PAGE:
In 2020, a year which has highlighted the depth of our nation’s digital divide, Digital Inclusion Week held special significance. Held annually in October – this year, October 5-9 – the internationally celebrated week aims to raise awareness of solutions addressing home internet access, personal devices, and local technology training and support programs.
Supported by the National Digital Inclusion Alliance, which represents more than 450 partners in 44 states working toward digital equity, this year’s theme focused on why we need #digitalequityNOW. Affiliates around the country hosted internet access events, device donation drives, and resume rallies.
Sammy Lowdermilk, Program Director for Tech Goes Home Chattanooga, served on the national planning committee: “Digital Inclusion Week aims to highlight the digital divide as well as solutions addressing the lack of access to sufficient broadband, access to personal devices, and the knowledge of how to leverage both to stay on pace with a rapidly-moving economy.” Tech Goes Home also hosted a number of digital workshops during the week: How to Use ClassLink and Power School; Improving Your Resume; How to Make the Most of Zoom; Resources in the Innovation District; and Becoming a Chromebook Expert.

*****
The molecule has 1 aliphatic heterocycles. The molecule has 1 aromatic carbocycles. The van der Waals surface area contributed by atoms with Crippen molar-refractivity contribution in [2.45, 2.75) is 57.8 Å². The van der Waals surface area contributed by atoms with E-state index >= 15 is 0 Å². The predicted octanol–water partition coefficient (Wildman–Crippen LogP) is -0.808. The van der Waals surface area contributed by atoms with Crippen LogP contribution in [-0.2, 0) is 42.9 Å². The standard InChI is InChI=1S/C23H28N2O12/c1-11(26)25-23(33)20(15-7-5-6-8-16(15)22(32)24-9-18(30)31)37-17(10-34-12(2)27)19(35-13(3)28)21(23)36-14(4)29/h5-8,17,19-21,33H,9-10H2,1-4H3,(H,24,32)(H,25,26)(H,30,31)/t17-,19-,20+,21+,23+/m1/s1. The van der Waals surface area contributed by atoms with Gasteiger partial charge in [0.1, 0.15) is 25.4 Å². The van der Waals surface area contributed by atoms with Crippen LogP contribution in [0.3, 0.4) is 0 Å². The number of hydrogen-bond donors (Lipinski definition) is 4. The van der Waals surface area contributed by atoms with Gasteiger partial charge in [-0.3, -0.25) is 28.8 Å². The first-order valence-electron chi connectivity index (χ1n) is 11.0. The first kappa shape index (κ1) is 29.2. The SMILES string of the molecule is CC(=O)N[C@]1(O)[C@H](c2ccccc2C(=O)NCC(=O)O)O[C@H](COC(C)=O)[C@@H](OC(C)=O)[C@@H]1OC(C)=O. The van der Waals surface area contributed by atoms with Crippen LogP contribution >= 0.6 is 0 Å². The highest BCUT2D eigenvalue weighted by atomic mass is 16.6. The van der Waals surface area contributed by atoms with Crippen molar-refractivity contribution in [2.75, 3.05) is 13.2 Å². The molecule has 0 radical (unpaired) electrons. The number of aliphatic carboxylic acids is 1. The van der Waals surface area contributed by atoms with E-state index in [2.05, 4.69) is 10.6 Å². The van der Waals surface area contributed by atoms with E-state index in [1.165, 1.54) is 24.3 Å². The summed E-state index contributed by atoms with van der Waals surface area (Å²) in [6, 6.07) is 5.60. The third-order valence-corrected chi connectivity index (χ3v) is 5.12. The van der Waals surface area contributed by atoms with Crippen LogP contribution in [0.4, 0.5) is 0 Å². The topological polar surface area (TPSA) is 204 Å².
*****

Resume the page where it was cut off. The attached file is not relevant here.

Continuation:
Elected leaders, including Mayors Andy Berke and Jim Coppinger, also took to social media to share what makes digital access efforts so essential for our communities. “We need #digitalequityNOW. Digital equity connects people to jobs, resources, education, and affects the quality of life,” said Mayor Berke on Twitter. Mayor Coppinger further highlighted our local response: “Digital Inclusion is essential for every family and student to succeed. That’s why Hamilton County has invested in programs like Tech Goes Home as well as HCS EdConnect powered by EPB.”
Another key element of Chattanooga’s digital inclusion efforts continues to be the Digital Equity Committee, launched six years ago. Though the group started with just a small group of core members, it has developed into an important forum for collaboration and partnership – especially as the community united around a response to COVID-19.
“As someone who is constantly connected, it is easy to forget that this challenge exists for so many of our community members,” said Rachel Emond, Family Resource Center Director and Rock Point Outreach Facilitator for Hamilton County Schools. “Being a part of this group has helped keep digital equity and inclusion at the forefront of my mind during the day-to-day work I do on family and community engagement for Hamilton County Schools.”
And while Digital Inclusion Week may have concluded, the work continues. Interested in getting more involved? The Digital Equity Committee is open to all – firstname.lastname@example.org – or consider supporting a digital inclusion initiative like Tech Goes Home or HCS EdConnect.
Below is a 2020 National Digital Inclusion Week video from The Enterprise Center team.